Stablecoin legislation could pass in 2022, but is more likely in Q1 2023 - U.S. Rep Davidson
(Kitco News) - Stablecoins and potential regulatory framework emerged as a key area of focus at the Annual Fintech Policy Forum hosted by the Electronic Transaction Associations (ETA) on September 22.
The forum was created to provide a space for executives and policymakers to discuss how developing technologies and public policy can work together to help consumers, businesses, and the economy.
Speaking at the forum, U.S. Rep Warren Davidson (R-Ohio), suggested "There's an outside chance we find a way to get to consensus on a stablecoin bill this year."
If the House is unable to do so this year, which is a distinct possibility with midterm elections in November breaking up the legislative calendar, then Davidson suggested that the matter would be dealt with in 2023 by a Republican-controlled House.
"There's a chance we get to yes on stablecoins this year. If we don't, it's something that I think we can get to with a Republican majority in Q1 next year," the legislator said.
Davidson currently sits on the House Financial Services Committee and is known for being one of crypto's most staunch advocates within Congress. Draft legislation on stablecoins has been circulating among committee members in recent weeks, which Davidson feels gives too much discretion to the Federal Reserve and applies an overly broad definition of stablecoins.
"If we could just narrowly focus on the stablecoin text and spend a couple of days hanging out together, we could probably get to language," he said.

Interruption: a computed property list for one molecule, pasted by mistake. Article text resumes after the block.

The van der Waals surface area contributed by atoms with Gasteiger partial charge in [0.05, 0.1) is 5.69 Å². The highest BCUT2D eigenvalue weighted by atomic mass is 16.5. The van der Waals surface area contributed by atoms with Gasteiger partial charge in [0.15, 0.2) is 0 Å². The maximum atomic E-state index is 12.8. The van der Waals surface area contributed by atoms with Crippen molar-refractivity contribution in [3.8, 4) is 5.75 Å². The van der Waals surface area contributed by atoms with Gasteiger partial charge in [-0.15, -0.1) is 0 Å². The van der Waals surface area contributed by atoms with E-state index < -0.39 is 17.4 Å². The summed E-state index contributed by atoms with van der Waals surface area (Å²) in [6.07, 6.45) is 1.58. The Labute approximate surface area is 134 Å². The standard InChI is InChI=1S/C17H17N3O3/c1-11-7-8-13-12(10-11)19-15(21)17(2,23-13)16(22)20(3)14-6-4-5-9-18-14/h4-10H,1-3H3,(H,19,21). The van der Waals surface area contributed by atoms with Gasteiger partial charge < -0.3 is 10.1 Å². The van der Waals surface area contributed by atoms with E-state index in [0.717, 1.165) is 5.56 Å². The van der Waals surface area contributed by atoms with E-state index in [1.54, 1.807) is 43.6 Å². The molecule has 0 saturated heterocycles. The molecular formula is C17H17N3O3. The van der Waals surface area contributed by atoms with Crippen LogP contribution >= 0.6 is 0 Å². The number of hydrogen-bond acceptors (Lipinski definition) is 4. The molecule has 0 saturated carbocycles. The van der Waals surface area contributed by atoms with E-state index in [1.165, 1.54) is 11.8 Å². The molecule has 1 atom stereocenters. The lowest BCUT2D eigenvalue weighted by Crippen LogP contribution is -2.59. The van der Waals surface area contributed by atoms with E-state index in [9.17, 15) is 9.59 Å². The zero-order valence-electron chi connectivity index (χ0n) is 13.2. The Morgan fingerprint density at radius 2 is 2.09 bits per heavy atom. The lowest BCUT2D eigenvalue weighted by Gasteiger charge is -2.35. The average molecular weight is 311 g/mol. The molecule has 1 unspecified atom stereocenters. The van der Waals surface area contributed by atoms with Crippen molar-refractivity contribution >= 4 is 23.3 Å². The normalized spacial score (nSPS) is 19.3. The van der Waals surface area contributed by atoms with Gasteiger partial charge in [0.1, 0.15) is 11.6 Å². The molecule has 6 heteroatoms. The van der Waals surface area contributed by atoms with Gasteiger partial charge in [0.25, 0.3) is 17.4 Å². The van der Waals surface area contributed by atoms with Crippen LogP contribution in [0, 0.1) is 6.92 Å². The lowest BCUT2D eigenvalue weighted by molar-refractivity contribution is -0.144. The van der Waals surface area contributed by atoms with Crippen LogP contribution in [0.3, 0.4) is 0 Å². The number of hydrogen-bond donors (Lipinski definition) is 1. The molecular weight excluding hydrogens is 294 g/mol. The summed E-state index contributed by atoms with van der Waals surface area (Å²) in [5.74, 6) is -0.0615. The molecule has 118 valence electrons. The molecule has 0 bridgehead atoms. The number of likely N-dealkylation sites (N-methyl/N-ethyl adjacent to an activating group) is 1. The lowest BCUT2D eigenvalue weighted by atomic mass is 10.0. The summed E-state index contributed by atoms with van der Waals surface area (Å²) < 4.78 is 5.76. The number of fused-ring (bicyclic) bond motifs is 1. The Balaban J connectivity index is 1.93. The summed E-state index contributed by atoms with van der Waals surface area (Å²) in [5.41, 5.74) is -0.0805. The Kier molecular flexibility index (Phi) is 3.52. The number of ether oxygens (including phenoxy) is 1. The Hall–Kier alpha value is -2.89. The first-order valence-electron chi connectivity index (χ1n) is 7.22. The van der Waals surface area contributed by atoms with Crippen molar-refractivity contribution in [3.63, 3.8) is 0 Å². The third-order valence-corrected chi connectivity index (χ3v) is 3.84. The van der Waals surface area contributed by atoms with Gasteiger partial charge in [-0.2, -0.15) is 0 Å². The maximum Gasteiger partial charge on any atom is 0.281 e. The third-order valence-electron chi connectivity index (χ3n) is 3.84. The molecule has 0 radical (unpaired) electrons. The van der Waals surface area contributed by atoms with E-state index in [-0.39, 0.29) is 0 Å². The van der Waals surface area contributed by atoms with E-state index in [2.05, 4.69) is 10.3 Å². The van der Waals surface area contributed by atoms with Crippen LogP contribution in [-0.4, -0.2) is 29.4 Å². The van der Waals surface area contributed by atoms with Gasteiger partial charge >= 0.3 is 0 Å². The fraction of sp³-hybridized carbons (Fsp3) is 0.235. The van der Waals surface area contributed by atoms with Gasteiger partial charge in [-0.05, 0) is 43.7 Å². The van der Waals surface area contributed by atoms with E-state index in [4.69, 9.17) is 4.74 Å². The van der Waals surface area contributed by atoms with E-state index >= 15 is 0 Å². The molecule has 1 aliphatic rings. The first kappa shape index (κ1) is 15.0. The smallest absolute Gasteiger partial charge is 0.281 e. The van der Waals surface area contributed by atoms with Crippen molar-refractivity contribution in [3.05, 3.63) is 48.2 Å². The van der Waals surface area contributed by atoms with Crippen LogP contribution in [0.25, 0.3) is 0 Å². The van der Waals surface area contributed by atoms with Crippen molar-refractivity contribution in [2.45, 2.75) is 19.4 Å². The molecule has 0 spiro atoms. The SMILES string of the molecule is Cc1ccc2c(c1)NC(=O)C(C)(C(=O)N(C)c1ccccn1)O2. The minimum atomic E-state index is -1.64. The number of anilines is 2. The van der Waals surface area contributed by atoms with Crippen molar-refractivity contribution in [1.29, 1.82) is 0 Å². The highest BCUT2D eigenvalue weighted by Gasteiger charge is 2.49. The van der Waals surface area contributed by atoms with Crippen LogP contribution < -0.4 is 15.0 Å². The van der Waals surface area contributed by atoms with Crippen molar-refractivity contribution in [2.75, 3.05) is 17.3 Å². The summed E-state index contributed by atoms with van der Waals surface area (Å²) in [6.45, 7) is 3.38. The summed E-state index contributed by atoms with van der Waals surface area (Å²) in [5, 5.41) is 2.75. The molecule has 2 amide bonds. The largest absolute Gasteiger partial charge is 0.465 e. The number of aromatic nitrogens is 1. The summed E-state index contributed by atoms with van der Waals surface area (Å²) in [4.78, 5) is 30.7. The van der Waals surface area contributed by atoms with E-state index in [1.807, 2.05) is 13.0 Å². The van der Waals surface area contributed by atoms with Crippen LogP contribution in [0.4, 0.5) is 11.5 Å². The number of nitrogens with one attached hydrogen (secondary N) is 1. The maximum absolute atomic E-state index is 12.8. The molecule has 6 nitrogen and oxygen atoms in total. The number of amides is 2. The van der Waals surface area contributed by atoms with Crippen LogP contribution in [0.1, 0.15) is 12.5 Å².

|Russian authorities reach an agreement to allow cross-border settlements with crypto|
The widespread potential for stablecoins
Rohit Chopra, Director of the Consumer Financial Protection Bureau (CFPB), also spoke at the event and highlighted the potential for widespread adoption of stablecoins, which has put them on the radar of multiple agencies.
"A stablecoin, riding the rails of a dominant payments system or a mobile OS, I think that could create ubiquity very quickly," Chopra said, adding that issues around stablecoins, "are very much being thought through, but certainly not just by the CFPB."
According to Chopra, it was Facebook's attempt to launch its Libra stablecoin that originally put payment coins on regulators' radar.
While there are clear risks posed to the existing system by stablecoins and cryptocurrencies in general, the CFPB director thinks the current focus on crypto by Washington may be neglecting other areas of fintech development that deserve the same attention from policymakers as digital assets.
"We're in a moment right now where – I say this gently – Washington's obsession with crypto has come at the expense of really thinking about the entire payments ecosystem," Chopra said.